These scripts are crucial for our entire workflow, and heavily intertwined with it, so I cannot tell any more on this -- besides, they would be useless to any other random user as well, because of their integration into our workflow.
If you have to ask then probably scripting is not for you. Efficiency sometimes means a double click on a script instead of going to the menu and changing two view settings. Sometimes it means creating documents from scratch, importing articles from a database and importing them, formatting. Updating automatically whenever articles change in database. Scripting in this case is so efficient that the customer would not have bought InDesign in the first place if he had to do everything by hand.
I work for a newspaper company.
We use scripting a variety of ways to gain efficiencies, from the very simple (snap the current container to the next page column guide, mapped to a key, which has the dual advantages of being immediate and precise) to tedious (multiple search/replace operations to fix straight quotes, strip multiple spaces, change double hyphens to dashes etc. on email or word docs pasted into stories).
Larry Wall, creator of perl, said a prime attribute of a scripter Is laziness. Most of our scripts are keyed to tasks that waste time, require multiple clicks and menu choices, or produce inconsistent results when performed manually.
Thanks Rick, that's a useful insight. I'm not so much motivated by laziness, but by seeing repetitive tasks carried out by my colleagues. Whilst, as you say, many scripts seem to execute minor tasks, I'm more interested in the sort of automation that could do something like: open template > import xml > map to styles > find/replace to tidy up syntax, etc. ie the sort of thing that -- with good planning -- could automate the creation of documents. I'm across these functions as separate tasks, but not familiar with tying them all together in scripts. I guess it's also a case of knowing which is the right job to automate. Thanks for taking the time to comment.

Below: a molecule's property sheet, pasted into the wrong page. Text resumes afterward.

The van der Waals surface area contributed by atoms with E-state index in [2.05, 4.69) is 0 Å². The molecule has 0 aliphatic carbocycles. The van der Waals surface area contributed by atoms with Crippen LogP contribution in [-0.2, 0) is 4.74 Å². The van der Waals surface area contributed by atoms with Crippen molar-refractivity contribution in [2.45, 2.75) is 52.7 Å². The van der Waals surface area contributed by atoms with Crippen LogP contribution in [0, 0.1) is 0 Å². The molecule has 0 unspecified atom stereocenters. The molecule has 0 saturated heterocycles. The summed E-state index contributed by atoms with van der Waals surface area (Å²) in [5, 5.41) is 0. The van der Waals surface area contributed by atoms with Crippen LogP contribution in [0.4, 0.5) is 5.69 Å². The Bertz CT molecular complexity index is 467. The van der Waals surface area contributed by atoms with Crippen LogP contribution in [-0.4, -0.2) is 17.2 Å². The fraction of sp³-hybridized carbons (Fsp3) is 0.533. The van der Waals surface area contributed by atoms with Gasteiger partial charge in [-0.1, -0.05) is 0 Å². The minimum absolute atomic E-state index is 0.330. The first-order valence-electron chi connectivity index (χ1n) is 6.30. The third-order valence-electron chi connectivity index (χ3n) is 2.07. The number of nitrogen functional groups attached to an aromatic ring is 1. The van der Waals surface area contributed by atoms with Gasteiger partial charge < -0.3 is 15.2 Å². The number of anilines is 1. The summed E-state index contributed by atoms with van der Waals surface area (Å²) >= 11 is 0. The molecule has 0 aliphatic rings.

When being asked to relink an entire ≈ 1000 page catalogue (indd-docs are 100-200 pcs), with thousands of pictures, which have all been moved into one folder (originally 10 folders) and have all been converted into .tif, or .jpg, from being a bunch of different formats – is when you need a script.
Some people see that as a working opportunity not to be missed, relinking all those pics by hand. But can the company afford that, when all other dealings with the catalogue are equally time consuming? It might be a matter of meeting a deadline as well as being within budget and/or making good use of resources and talents.
Thanks for taking the time to write. I have a couple of comments, one general and one specific.